Effects of task type on spontaneous alternations of attentional states

Mark Weber, Emily Cunningham, Diane M. Beck, Sepideh Sadaghiani, Ranxiao Frances Wang

Research output: Contribution to journalArticlepeer-review

Abstract

Mind wandering is a common occurrence that can have serious consequences, but estimating when mind wandering occurs is a challenging research question. Previous research has shown that during meditation, people may spontaneously alternate between task-oriented and mind-wandering states without awareness (Zukosky & Wang, 2021, Cognition, 212, Article 104689). However, under what conditions such alternations occur is not clear. The present study examined the effects of task type on spontaneous alternations between task focus and mind wandering. In addition to a meditation task, participants performed either a scene-categorization-based CPT or a visual detection task while attentional orientation was assessed via self-monitoring and intermittent probes. The three tasks differ in the extent of their reliance on continuous monitoring (less required in the detection than meditation and CPT tasks) and attentional orientation (oriented internally in meditation task and externally in CPT and detection tasks). To overcome prior methodological challenges, we applied a technique designed to detect spontaneous alternations between focused and mind-wandering states without awareness, based on how the proportion of “focused” responses/ratings to intermittent probes changes during a focus-to-mind-wandering interval (i.e., the period from one self-report of mind wandering to the subsequent self-report). Our results showed that the proportion of “focused” responses to intermittent probes remained constant with increasing interprobe interval during meditation (consistent with previous work), but declined significantly in the CPT and detection tasks. These findings support the hypothesis that spontaneous alternations of attentional states without self-awareness occur during tasks emphasizing internally but not externally oriented attention.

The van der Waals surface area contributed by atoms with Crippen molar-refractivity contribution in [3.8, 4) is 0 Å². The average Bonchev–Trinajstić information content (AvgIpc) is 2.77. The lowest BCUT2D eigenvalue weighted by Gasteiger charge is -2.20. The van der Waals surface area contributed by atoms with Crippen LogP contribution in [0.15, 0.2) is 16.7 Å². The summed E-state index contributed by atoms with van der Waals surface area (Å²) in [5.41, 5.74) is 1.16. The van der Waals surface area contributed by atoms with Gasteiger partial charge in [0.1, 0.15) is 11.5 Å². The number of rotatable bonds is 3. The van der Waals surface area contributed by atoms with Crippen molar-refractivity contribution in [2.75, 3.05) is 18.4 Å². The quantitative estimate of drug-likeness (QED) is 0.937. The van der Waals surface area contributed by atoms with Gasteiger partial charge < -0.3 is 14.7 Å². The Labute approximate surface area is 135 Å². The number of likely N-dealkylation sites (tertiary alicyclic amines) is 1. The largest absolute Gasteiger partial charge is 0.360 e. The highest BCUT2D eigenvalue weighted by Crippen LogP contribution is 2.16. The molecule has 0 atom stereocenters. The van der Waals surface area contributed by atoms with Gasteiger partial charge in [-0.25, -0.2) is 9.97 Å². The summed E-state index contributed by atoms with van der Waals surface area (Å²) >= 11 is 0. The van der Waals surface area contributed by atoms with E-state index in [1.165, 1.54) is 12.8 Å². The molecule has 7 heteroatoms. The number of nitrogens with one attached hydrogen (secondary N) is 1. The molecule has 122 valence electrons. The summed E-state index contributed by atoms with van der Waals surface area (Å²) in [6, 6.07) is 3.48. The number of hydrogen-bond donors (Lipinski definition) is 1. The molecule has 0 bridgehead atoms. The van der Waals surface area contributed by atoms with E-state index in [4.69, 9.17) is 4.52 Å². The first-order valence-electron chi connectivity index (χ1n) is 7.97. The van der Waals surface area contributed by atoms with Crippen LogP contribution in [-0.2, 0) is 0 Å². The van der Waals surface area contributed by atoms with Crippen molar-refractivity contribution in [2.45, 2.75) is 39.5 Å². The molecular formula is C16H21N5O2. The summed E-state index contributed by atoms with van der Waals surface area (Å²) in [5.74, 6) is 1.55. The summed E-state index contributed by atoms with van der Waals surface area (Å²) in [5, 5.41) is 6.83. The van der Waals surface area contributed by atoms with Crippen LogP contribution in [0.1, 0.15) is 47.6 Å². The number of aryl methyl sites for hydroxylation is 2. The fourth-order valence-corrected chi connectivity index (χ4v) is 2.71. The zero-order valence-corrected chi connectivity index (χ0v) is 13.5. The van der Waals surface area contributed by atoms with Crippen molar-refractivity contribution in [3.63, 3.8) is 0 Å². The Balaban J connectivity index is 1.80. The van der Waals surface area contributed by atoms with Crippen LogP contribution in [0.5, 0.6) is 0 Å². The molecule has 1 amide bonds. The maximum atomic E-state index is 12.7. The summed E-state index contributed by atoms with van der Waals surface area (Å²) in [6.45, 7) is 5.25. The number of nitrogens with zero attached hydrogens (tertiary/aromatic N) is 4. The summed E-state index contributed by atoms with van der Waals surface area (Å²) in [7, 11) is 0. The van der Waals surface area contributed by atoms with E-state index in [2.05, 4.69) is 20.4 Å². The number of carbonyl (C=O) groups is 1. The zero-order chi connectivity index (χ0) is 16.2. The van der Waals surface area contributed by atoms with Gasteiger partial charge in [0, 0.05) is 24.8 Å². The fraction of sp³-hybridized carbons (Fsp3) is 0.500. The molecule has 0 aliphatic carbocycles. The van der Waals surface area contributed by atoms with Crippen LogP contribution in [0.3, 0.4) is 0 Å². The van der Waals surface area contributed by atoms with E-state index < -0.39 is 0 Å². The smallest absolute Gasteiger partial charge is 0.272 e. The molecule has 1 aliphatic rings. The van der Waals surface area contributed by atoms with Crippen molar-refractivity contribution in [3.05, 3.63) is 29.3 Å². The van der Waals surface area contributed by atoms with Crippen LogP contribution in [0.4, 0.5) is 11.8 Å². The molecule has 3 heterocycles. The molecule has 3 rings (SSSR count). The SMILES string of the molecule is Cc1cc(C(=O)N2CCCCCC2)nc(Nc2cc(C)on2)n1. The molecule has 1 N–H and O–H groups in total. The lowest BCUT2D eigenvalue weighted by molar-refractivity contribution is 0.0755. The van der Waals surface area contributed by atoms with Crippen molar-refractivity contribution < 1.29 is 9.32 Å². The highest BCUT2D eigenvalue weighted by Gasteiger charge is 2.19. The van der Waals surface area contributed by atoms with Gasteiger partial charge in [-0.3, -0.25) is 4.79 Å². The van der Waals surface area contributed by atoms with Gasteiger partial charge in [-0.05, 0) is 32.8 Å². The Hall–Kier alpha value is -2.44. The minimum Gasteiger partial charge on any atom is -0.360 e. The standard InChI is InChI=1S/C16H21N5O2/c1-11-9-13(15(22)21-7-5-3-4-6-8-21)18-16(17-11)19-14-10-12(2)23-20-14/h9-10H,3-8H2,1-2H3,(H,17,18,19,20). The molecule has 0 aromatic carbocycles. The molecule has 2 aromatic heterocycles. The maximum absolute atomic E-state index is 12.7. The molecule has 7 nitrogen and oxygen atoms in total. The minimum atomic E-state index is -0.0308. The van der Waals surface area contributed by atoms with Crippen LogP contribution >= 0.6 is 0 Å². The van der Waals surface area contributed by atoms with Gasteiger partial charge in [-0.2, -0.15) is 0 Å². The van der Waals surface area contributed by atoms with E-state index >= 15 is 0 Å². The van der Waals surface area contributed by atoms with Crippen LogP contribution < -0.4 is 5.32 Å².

Original languageEnglish (US)
JournalMemory and Cognition
DOIs
StateAccepted/In press - 2024

Keywords

  • Attentional control
  • Meditation
  • Mind wandering
  • Spontaneous thought process

ASJC Scopus subject areas

  • Neuropsychology and Physiological Psychology
  • Experimental and Cognitive Psychology
  • Arts and Humanities (miscellaneous)

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